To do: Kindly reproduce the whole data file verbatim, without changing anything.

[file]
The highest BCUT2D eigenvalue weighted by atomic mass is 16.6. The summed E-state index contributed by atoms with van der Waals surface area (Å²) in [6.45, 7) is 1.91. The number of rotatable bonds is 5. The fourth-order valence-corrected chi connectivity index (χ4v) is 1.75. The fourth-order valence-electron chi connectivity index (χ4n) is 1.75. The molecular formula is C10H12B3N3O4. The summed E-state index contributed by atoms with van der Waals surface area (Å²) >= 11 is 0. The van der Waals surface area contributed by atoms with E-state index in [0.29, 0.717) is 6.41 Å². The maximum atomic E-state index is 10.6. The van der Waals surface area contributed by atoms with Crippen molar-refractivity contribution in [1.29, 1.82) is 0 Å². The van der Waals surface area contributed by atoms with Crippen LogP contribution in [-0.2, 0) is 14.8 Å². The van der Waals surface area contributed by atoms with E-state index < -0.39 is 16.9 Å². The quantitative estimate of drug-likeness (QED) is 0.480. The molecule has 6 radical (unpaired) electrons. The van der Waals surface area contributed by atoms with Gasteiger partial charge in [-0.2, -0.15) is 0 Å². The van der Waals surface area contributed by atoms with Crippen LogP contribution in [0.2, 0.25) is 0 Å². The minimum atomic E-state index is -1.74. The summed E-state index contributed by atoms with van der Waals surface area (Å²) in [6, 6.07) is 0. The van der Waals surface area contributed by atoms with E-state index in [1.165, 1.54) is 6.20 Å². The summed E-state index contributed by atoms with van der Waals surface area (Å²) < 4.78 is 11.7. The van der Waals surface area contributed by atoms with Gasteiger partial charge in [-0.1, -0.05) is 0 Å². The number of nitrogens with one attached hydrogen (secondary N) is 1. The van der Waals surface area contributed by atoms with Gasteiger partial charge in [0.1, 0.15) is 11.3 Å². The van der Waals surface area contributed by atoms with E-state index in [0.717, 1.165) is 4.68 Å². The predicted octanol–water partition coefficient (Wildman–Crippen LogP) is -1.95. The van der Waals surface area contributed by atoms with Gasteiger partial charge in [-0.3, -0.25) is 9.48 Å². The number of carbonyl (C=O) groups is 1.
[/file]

The highest BCUT2D eigenvalue weighted by atomic mass is 16.6. The summed E-state index contributed by atoms with van der Waals surface area (Å²) in [6.45, 7) is 1.91. The number of rotatable bonds is 5. The fourth-order valence-corrected chi connectivity index (χ4v) is 1.75. The fourth-order valence-electron chi connectivity index (χ4n) is 1.75. The molecular formula is C10H12B3N3O4. The summed E-state index contributed by atoms with van der Waals surface area (Å²) >= 11 is 0. The van der Waals surface area contributed by atoms with E-state index in [0.29, 0.717) is 6.41 Å². The maximum atomic E-state index is 10.6. The van der Waals surface area contributed by atoms with Crippen molar-refractivity contribution in [1.29, 1.82) is 0 Å². The van der Waals surface area contributed by atoms with Crippen LogP contribution in [-0.2, 0) is 14.8 Å². The van der Waals surface area contributed by atoms with E-state index < -0.39 is 16.9 Å². The quantitative estimate of drug-likeness (QED) is 0.480. The molecule has 6 radical (unpaired) electrons. The van der Waals surface area contributed by atoms with Gasteiger partial charge in [-0.2, -0.15) is 0 Å². The van der Waals surface area contributed by atoms with Crippen LogP contribution in [0.2, 0.25) is 0 Å². The minimum atomic E-state index is -1.74. The summed E-state index contributed by atoms with van der Waals surface area (Å²) in [6, 6.07) is 0. The van der Waals surface area contributed by atoms with E-state index in [1.165, 1.54) is 6.20 Å². The summed E-state index contributed by atoms with van der Waals surface area (Å²) < 4.78 is 11.7. The van der Waals surface area contributed by atoms with Gasteiger partial charge in [-0.1, -0.05) is 0 Å². The number of nitrogens with one attached hydrogen (secondary N) is 1. The van der Waals surface area contributed by atoms with Gasteiger partial charge in [0.1, 0.15) is 11.3 Å². The van der Waals surface area contributed by atoms with E-state index in [0.717, 1.165) is 4.68 Å². The predicted octanol–water partition coefficient (Wildman–Crippen LogP) is -1.95. The van der Waals surface area contributed by atoms with Gasteiger partial charge in [-0.3, -0.25) is 9.48 Å². The number of carbonyl (C=O) groups is 1.